We descend upon you and all things—we arrest you all, We realize the Soul only by you, you faithful solids and fluids, Through you color, form, location, sublimity, ideality, Through you every proof, comparison, and all the suggestions and determinations of ourselves.
The speaker has become even more inclusive. He uses the plural "we" form instead of the individual "me" or "I."
One of the most difficult aspects of Whitman's poetry is figuring out to whom the pronouns refer. He wants to leave it ambiguous.
The message in these lines is that "we" – whoever that might be – achieve or "realize" the spiritual reality of the Soul only through the material reality of the things.
This thought poses a challenge to some forms of Christian theology, which claim that spiritual reality is all that matters, and that people shouldn't put faith in the world of material things. Whitman reverses the claim and says that we only know the spirit through Nature.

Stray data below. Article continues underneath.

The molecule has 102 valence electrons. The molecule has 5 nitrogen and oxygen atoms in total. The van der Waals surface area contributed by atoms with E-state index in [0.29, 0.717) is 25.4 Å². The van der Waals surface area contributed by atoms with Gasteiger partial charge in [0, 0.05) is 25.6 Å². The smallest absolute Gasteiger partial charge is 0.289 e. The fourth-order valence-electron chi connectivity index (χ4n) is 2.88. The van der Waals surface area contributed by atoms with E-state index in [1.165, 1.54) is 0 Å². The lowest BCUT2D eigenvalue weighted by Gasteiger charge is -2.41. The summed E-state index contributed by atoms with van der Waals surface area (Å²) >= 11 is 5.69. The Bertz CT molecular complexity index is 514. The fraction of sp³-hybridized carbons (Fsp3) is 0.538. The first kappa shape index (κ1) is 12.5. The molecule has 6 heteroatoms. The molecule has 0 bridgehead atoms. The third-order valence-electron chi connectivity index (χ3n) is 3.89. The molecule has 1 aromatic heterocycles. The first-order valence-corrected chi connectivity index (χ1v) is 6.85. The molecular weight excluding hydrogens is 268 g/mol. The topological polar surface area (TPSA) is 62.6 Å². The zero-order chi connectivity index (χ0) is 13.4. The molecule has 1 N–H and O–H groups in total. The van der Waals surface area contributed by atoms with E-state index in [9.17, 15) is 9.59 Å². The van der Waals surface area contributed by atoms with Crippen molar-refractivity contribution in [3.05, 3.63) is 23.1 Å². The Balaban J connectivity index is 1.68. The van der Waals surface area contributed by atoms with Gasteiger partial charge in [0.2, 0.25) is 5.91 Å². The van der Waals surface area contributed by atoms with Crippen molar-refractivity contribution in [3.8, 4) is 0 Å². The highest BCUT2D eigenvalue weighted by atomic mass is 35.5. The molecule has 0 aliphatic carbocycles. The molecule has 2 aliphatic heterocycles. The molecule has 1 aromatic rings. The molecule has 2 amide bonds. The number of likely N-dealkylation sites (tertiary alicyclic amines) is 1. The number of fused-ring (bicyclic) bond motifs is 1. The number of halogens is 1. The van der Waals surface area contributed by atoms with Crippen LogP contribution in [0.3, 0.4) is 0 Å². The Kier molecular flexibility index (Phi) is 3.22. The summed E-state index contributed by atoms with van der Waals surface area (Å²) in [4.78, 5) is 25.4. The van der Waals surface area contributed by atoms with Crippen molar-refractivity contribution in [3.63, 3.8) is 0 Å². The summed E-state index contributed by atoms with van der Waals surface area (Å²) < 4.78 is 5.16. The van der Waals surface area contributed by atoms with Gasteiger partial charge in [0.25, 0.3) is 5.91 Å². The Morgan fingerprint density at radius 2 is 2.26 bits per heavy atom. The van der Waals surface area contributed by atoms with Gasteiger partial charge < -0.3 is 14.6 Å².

Like a chemist, Whitman boils the entire scene down into "solids and fluids." (Hey, what about gases?) These basic materials provide us with physical qualities like color, form, and location; spiritual qualities like the "sublime" and the "ideal" (fancy philosophical terms we won't get into here); and intellectual achievements like "proofs" and "comparisons."
Where we might see the muddy East River and a bunch of ships, the speaker sees the building blocks of the world.